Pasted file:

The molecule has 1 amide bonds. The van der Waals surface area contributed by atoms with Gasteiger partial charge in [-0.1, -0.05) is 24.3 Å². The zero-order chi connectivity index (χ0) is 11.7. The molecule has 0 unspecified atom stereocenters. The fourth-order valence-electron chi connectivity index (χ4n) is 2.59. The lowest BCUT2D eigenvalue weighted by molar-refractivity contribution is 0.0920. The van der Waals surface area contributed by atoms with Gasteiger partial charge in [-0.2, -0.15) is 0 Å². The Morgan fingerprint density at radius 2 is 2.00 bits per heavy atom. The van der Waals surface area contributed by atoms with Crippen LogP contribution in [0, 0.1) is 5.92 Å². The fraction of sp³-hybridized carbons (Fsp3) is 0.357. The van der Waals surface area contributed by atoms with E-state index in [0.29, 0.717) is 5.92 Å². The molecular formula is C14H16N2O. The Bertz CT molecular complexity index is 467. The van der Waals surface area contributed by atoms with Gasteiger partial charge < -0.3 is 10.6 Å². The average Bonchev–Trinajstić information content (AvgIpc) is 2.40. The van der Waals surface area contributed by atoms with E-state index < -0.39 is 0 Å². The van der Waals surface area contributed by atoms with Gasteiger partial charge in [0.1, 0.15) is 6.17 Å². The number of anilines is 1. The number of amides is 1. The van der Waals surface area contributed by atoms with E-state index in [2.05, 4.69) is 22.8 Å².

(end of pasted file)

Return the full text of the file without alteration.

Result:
The molecule has 1 amide bonds. The van der Waals surface area contributed by atoms with Gasteiger partial charge in [-0.1, -0.05) is 24.3 Å². The zero-order chi connectivity index (χ0) is 11.7. The molecule has 0 unspecified atom stereocenters. The fourth-order valence-electron chi connectivity index (χ4n) is 2.59. The lowest BCUT2D eigenvalue weighted by molar-refractivity contribution is 0.0920. The van der Waals surface area contributed by atoms with Gasteiger partial charge in [-0.2, -0.15) is 0 Å². The Morgan fingerprint density at radius 2 is 2.00 bits per heavy atom. The van der Waals surface area contributed by atoms with Crippen LogP contribution in [0, 0.1) is 5.92 Å². The fraction of sp³-hybridized carbons (Fsp3) is 0.357. The van der Waals surface area contributed by atoms with E-state index in [0.29, 0.717) is 5.92 Å². The molecular formula is C14H16N2O. The Bertz CT molecular complexity index is 467. The van der Waals surface area contributed by atoms with Gasteiger partial charge < -0.3 is 10.6 Å². The average Bonchev–Trinajstić information content (AvgIpc) is 2.40. The van der Waals surface area contributed by atoms with E-state index < -0.39 is 0 Å². The van der Waals surface area contributed by atoms with Gasteiger partial charge in [0.1, 0.15) is 6.17 Å². The number of anilines is 1. The number of amides is 1. The van der Waals surface area contributed by atoms with E-state index in [2.05, 4.69) is 22.8 Å².